Erythema Nodosum Leprosum–Like Lesions Are a Histopathologic Pattern in Whipple's Disease and a Sign of the Immune Reconstitution Inflammatory Syndrome: A Case Series and Review of the Literature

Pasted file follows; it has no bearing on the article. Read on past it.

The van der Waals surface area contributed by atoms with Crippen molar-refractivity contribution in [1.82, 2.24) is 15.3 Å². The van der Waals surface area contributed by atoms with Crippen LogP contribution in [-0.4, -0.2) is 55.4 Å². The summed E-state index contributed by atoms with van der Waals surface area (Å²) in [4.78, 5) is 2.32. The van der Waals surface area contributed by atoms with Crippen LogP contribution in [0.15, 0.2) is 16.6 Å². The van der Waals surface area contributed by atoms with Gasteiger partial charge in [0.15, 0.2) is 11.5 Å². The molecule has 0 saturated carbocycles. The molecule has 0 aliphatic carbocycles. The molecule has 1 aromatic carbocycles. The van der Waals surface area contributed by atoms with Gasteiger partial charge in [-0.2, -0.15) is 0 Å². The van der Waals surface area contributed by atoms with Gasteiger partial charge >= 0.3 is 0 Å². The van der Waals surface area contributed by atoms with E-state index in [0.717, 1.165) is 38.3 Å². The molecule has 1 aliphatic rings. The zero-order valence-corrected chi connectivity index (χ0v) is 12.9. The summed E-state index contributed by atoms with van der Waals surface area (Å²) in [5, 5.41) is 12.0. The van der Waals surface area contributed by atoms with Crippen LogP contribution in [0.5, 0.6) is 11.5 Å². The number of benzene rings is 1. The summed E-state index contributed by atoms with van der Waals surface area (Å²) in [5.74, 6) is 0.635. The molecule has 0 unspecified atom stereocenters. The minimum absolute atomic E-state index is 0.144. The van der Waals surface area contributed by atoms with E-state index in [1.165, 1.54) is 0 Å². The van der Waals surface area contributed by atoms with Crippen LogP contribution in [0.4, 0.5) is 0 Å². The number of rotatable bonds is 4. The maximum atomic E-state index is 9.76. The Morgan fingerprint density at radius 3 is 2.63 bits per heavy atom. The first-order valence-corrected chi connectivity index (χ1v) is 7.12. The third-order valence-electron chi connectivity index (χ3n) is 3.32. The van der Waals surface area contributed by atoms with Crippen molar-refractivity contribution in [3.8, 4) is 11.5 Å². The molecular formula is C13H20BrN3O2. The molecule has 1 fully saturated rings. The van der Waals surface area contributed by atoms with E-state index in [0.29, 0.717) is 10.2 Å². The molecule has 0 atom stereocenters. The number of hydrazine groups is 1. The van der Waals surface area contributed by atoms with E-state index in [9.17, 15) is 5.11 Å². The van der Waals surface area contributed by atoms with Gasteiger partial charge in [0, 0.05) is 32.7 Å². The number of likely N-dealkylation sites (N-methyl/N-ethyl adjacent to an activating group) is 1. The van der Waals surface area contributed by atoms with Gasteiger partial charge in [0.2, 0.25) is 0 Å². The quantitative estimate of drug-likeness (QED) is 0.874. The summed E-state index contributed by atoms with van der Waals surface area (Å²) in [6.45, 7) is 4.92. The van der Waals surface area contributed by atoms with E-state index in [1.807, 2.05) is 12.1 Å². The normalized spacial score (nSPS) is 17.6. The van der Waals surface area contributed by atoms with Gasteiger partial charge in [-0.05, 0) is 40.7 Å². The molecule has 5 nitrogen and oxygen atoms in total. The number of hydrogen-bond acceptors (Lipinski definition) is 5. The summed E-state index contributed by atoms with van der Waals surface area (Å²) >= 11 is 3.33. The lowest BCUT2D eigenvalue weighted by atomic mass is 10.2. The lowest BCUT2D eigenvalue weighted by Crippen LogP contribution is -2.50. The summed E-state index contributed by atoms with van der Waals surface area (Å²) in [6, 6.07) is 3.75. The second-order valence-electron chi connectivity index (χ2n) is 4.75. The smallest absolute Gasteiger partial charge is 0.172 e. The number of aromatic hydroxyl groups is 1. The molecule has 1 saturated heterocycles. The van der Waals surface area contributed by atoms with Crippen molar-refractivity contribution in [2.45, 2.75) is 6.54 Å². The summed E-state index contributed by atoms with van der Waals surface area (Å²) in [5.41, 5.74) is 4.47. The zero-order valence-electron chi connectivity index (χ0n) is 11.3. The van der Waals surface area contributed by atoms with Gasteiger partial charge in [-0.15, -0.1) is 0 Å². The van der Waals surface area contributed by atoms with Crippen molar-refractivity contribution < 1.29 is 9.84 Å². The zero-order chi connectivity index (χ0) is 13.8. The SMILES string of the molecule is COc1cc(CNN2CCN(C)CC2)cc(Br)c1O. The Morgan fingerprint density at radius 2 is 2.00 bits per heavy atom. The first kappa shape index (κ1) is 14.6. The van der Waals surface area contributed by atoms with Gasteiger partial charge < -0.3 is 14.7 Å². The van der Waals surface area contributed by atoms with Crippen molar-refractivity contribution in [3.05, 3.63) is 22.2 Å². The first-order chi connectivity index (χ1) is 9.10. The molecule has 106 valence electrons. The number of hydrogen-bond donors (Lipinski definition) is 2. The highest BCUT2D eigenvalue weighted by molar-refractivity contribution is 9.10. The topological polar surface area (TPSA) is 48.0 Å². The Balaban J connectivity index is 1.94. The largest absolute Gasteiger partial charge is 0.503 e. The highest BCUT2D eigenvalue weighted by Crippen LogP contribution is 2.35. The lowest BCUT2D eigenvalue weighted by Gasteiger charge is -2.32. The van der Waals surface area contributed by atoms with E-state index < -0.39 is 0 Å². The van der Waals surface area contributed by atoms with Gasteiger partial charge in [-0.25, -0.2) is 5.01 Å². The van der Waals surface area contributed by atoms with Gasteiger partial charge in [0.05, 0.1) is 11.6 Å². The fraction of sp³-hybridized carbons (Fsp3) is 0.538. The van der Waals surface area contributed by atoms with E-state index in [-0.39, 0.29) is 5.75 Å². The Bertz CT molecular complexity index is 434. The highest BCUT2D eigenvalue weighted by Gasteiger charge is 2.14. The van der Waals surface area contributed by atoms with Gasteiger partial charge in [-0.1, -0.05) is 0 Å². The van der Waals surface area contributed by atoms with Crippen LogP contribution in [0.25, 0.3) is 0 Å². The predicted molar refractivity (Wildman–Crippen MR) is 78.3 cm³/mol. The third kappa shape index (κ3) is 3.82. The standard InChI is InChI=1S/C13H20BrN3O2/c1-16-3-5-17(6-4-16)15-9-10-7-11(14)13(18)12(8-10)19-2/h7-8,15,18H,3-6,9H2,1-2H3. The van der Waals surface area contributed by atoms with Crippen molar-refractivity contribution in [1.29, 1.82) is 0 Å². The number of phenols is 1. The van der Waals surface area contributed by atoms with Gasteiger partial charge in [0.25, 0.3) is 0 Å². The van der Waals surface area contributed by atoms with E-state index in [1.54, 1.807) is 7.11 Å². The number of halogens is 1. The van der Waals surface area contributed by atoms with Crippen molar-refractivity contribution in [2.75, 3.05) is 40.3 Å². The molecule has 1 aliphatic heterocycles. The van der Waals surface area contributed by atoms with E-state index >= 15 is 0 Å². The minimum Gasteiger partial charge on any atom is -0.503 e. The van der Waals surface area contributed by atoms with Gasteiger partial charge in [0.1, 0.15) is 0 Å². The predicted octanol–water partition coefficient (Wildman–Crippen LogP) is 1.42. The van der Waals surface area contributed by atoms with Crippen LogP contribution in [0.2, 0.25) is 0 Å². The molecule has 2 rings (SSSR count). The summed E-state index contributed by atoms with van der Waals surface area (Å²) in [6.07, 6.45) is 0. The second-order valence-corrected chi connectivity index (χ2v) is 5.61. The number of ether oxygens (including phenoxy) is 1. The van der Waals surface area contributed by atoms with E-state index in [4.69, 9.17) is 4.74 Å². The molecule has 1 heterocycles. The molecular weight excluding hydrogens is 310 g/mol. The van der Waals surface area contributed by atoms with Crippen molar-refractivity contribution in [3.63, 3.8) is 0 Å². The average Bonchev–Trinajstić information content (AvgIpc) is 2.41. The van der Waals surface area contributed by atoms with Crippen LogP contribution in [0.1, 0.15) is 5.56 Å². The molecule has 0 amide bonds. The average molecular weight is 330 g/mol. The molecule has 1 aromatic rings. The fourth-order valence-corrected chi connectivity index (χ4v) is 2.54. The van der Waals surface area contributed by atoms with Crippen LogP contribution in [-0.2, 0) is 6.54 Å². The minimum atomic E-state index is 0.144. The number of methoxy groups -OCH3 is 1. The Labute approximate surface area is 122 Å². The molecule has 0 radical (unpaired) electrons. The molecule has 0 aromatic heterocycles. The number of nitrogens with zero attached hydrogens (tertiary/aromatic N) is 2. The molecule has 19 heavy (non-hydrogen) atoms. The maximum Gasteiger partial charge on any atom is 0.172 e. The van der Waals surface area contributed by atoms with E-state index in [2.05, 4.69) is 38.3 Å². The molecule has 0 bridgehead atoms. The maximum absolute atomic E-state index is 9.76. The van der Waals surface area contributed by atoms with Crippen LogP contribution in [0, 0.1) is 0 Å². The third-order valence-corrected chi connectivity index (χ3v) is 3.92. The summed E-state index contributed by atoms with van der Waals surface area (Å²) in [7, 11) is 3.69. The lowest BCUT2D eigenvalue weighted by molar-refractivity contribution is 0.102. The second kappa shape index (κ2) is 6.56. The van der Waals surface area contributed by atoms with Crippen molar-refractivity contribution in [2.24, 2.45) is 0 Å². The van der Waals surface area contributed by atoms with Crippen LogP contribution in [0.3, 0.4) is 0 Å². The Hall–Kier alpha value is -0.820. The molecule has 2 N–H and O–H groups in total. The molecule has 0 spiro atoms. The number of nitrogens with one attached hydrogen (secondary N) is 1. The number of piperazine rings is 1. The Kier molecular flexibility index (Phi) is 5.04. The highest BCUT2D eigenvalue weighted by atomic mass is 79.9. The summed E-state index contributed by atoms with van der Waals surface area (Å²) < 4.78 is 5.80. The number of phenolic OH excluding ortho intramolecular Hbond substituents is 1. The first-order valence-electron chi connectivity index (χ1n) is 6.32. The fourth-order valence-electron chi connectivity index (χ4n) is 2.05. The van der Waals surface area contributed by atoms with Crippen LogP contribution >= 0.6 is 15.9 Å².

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Inflammatory and subcutaneous nodules can arise in treated and untreated cases of Whipple disease (WD). The inflammatory immune reconstitution syndrome describes paradoxical clinical inflammatory worsening of a preexisting condition because of a return of immune function. Clinicopathologic examination of 4 patients with WD who presented with erythema nodosum leprosum (ENL)–like lesions and the findings of a systematic review of this phenomenon revealed that ENL-like lesions occurred in predominantly middle-aged male patients who suffered from WD, mostly on the legs. Patients showed a nonvasculitic, mostly septal panniculits with neutrophils, macrophages, and lymphocytes. Numerous bacteria-laden periodic acid–Schiff + macrophages and free bacilli were detected in the dermis, as well as subcutaneous septae and adipose lobules. These lesions occurred in both untreated and treated patients as part of inflammatory immune reconstitution syndrome. In conclusion, ENL-like lesions represent a characteristic histopathologic pattern associated with WD, which can occur in different contexts whenever there is a change in the immunological status of the patient. This change can be triggered by antimicrobial treatment, immunomodulatory and immunosuppressant therapy, or occur spontaneously, rarely.

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